The three organizations, United said, were picked for their work in the local communities that surround Newark Liberty International Airport and “their dedication to vital workforce development programs giving people opportunities for the future.”
“We are thrilled to be able to provide support to multiple New York and New Jersey communities to help individuals build their professional and personal development job skills,” said Jill Kaplan, president, New York/New Jersey for United Airlines. “The Community FoodBank of New Jersey, Urban League of Essex County and Year Up New York align to our core values as a company and the grants will provide new opportunities for each organization to further promote their missions.”
United contributed $500,000 to the Community FoodBank of New Jersey, which serves the city of Elizabeth and surrounding counties, with support from the Food Service Training Academy.
“The Food Service Training Academy exemplifies the Community FoodBank of New Jersey’s commitment to addressing poverty, the root cause of hunger, by providing graduates with marketable job skills that can lead to a living wage,” said Carlos Rodriguez, CEO and president, Community FoodBank of New Jersey. “United’s generous contribution will sponsor the recruitment and education of incoming FSTA students to help break the cycle of poverty for dozens of Elizabeth residents.”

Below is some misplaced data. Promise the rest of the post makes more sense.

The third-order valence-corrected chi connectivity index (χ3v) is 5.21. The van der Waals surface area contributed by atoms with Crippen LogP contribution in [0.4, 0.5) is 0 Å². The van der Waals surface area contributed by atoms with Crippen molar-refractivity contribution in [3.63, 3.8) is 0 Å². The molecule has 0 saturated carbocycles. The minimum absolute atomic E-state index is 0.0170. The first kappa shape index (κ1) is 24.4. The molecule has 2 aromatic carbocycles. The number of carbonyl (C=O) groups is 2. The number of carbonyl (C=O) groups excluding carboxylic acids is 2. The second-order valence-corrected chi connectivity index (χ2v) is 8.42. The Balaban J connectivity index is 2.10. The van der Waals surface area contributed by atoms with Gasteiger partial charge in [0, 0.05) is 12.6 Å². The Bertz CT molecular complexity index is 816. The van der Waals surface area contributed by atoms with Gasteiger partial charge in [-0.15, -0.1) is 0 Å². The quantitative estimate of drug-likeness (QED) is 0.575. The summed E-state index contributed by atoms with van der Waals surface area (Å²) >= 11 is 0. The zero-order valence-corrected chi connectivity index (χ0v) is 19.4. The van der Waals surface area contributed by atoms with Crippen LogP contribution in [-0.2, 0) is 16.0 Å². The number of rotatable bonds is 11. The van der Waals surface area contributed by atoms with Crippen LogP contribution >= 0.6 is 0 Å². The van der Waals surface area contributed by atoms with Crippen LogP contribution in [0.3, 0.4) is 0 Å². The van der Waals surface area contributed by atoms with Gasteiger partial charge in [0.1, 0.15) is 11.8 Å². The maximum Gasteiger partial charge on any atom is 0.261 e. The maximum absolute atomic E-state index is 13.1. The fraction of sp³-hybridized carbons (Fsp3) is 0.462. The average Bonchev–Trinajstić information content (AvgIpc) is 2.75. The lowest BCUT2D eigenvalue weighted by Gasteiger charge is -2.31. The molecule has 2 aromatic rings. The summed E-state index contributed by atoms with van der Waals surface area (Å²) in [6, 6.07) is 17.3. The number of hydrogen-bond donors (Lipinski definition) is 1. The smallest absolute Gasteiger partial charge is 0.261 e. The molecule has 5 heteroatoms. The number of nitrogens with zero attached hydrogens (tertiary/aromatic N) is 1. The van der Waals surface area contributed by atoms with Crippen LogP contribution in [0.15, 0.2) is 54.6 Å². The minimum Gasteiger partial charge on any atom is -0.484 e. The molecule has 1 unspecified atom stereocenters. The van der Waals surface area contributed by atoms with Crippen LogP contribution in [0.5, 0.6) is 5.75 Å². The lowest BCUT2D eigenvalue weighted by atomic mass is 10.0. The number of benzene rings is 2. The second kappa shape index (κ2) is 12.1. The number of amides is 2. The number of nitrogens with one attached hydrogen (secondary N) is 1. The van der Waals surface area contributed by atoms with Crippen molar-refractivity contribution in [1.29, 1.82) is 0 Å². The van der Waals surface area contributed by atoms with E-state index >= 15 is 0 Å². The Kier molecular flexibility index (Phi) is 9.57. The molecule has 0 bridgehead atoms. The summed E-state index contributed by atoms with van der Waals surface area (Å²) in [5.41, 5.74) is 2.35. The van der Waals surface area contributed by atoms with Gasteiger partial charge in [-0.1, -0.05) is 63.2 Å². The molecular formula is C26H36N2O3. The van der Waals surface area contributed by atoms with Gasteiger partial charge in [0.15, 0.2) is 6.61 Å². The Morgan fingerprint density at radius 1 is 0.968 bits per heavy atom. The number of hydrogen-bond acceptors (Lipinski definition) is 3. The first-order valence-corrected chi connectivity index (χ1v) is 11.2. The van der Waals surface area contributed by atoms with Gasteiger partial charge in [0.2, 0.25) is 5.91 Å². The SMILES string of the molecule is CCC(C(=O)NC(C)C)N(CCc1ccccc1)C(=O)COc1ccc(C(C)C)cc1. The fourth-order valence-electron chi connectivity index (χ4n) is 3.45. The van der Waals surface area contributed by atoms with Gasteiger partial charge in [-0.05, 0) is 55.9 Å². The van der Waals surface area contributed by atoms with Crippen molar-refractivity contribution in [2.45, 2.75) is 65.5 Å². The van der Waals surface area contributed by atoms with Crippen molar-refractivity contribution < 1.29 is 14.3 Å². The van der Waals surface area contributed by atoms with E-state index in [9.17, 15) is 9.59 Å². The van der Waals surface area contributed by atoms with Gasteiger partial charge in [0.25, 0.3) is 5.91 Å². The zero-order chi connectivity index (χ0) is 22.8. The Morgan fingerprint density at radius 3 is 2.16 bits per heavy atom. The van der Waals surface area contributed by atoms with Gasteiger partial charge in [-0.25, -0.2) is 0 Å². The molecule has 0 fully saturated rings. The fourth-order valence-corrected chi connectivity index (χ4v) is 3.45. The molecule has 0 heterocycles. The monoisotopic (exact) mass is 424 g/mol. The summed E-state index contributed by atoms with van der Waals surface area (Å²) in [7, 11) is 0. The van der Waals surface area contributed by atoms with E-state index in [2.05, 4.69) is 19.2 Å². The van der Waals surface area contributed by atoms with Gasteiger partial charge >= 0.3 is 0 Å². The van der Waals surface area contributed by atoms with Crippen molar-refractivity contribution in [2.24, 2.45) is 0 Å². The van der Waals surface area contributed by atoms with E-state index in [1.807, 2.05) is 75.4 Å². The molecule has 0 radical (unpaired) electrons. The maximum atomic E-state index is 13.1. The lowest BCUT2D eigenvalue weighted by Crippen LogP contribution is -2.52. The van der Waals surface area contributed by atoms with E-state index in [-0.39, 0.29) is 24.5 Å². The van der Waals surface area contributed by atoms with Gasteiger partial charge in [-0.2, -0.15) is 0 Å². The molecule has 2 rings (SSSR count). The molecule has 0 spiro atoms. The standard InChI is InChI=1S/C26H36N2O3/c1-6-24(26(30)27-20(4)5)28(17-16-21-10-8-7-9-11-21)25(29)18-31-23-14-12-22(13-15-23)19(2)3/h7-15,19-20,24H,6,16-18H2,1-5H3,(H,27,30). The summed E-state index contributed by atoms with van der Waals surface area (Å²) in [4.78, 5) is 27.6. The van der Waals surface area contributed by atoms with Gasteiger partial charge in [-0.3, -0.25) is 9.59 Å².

United also contributed $500,000 to Urban League of Essex County to support the development and improvement of a new soft skills program for residents in Newark to support the Newark 2020 Hire. Buy. Live. initiative.
“The Urban League of Essex County’s mission is to help families achieve economic self-sufficiency and we are very grateful for the generous grant from United Airlines to help families secure meaningful employment and manage their finances and build assets,” said Vivian Cox Fraser, CEO and president, Urban League of Essex County. “The grant will allow the Urban League to provide integrated services to families that will ensure longer term success. When we help people develop the skills they need to compete for living-wage jobs, we are creating opportunities to increase economic vitality of our communities.”
Lastly, $1 million went to Year Up New York to support programs in New York City.